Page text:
Breaking down Wanderers FC ticket pricing

The Wanderers Ground looks out over trees from the Public Gardens.

What Wanderers FC need to do to build a market in Halifax

Let’s say, for sake of argument, there’s a handy twelve-step program to answering the above, and building a successful CanPL team in Halifax.

If so, Friday’s ticket pricing announcement ticks off about seven of those points. There’s discussion to be had, but I like it on a number of levels. An off-centre season seat in the main north stand will cost about three hundred dollars, for 15 games. So about $20 – $25 a game, which puts Wanderers FC in roughly the same price bracket as a Mooseheads game, and at the lower end of what CanPL pricing we know so far.

Amongst Haligonian sports types, there’s a lot of love for Bobby Smith’s team, and the Moose draw some of the largest crowds in the non-professional QMJHL. It’s considered a great family event locally and it’s clear Wanderers FC are aiming to operate in that same tier. If so, it shouldn’t be too much to ask to fill the Wanderer’s Ground.

That, more than anything else, is going to be so important for budding CanPL markets, not to mention building local team culture and identity. This is about growing the game–accessible pricing matters. The youth pricing is critical. The general admission in the “kitchen”–home to the supporters–is critical, and something Canada’s MLS sides have had all kinds of difficulty implementing. Giving every season seat purchaser a free home shirt, that’s genius–opening day, there will be a wave of blue. And that kind of atmosphere will bring more people out.

We don’t have as much ingrained soccer culture in Atlantic Canada. I don’t mean to belittle what’s here, and I think we’ll see surprisingly good turnout from both Halifax’s soccer community and Halifax’s growing immigrant communities, and pricing plays a big part in that. But we don’t have very many star players from Halifax, at least not yet, and it’s a long way to travel if you want to take in a TFC or Montreal Impact match.

So far, though, the club has done a lot right–a stadium in a really great spot, visible marketing, a beer (this is Halifax), and now affordable ticket prices.

Every kid who comes out to a Wanderers game is a kid who grows up with a chance to fall in love with the game. Ask anyone who was there, or watching on TV, when Dichio scored TFC’s first MLS goal. (Or Hassli in Vancouver. Or Davy Arnaud in Montreal.) Dichio’s goal–and the ensuing celebration–made me a soccer fan. This is how a league takes root, and grows.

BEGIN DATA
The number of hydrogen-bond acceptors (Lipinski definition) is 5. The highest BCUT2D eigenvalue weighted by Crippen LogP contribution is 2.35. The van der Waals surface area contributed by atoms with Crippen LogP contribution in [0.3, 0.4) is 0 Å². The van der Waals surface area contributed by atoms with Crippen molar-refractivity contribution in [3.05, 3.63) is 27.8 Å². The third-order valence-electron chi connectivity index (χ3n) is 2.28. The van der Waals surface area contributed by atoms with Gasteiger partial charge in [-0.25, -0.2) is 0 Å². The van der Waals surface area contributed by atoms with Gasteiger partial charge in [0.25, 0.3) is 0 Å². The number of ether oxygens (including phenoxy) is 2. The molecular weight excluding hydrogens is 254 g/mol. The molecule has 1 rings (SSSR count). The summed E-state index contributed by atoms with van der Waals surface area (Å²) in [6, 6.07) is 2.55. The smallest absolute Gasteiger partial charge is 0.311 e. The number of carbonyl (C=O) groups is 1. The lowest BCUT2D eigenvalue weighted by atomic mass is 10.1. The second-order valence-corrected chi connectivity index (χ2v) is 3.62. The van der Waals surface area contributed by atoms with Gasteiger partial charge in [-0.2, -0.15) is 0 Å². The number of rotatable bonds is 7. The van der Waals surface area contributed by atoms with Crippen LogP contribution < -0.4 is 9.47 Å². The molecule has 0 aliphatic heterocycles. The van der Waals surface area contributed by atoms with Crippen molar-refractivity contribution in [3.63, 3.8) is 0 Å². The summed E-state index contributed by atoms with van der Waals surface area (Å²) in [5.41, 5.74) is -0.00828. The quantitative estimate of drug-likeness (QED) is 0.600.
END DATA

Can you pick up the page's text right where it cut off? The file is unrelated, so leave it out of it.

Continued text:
Single-game tickets will likely be slightly more expensive, but twenty bucks isn’t out of reach for the student community, who will likely do a lot of the heavy lifting in the supporters sections. It’s affordable if you’re driving in from Bedford (parking notwithstanding).

The Wanderer’s Ground is amongst the smallest stadiums in CanPL, and Halifax amongst the smallest markets. Filling it is really important, as is building grassroots trust locally. Bringing out diverse groups will matter a lot, and also contribute to what could be one of the more colourful on and off-field teams in CanPL.

Far better to establish regular, noisy crowds and make a case for the Wanderer’s Ground being a more permanent facility with, potentially, more seating. My worry, particularly with the smaller CanPL markets, was always where the financial line would have to be–see Valour FC’s ticket announcement on Tuesday, which isn’t that much higher than Halifax’s but in Winnipeg, at a mammoth stadium, it will make it that much harder to create energy and atmosphere.

Quality of the league will be important

Ticket prices in soccer generally correlate to player salaries. This is what’s meant when it’s said a league or team is “gate-driven”, and most are. Leagues like CanPL and MLS are a little different because of the business structure, but the general rule still holds. Tickets are the primary source of revenue for clubs.

Keeping fans, especially the less-soccer-savvy, is going to rely a lot on having an intriguing combination of players. We still don’t know what the league’s salary cap will be. It won’t be MLS-level players, but some of that intrigue can come from local talent as well, not to mention local flavour and atmosphere. Soccer is tribal at its heart–get fans in, and keep ticket prices accessible, and you can grow a team beyond itself.

If there’s a negative to Friday’s announcement, it’s that, based on gate revenue alone, you wonder whether Halifax will be able to compete on salary. That’s been a question since the start, and it’s one that can’t be answered solely on ticket pricing alone–the league’s owners have been open that it will take time to develop a money-making operation. Still, while the small size of the Wanderer’s Grounds and accessible ticket pricing are obvious boons, it will put a little more pressure on the club to unearth talent.

(There’s a whole post in that on Stephen Hart and CONCACAF connections, which I will write some time.)

Whatever shape Wanderers FC take, it will be a nice night out. The stadium backdrop is stunning. The surrounds are intense and likely to be passionate. Beer will flow. (Seriously, I really wonder how the club will manage ticket sales with the large standing area in the beer garden.) Growing up, I enjoyed more than few trips to the Metro Centre to watch the Mooseheads, win or lose. I vaguely remember watching both a young Marc-Andrew Fleury and a young Sidney Crosby dismantle the home team for Val D’or and Rimouski, respectively.

There will be success stories in CanPL. Wanderers FC have made sure people will be able to see them.

About Dylan Matthias 244 Articles
Captain of this motley crew. Formerly editor-in-chief at The Dalhousie Gazette, covering university soccer and Halifax news from a student perspective. Once a Vancouverite, always a Haligonian.

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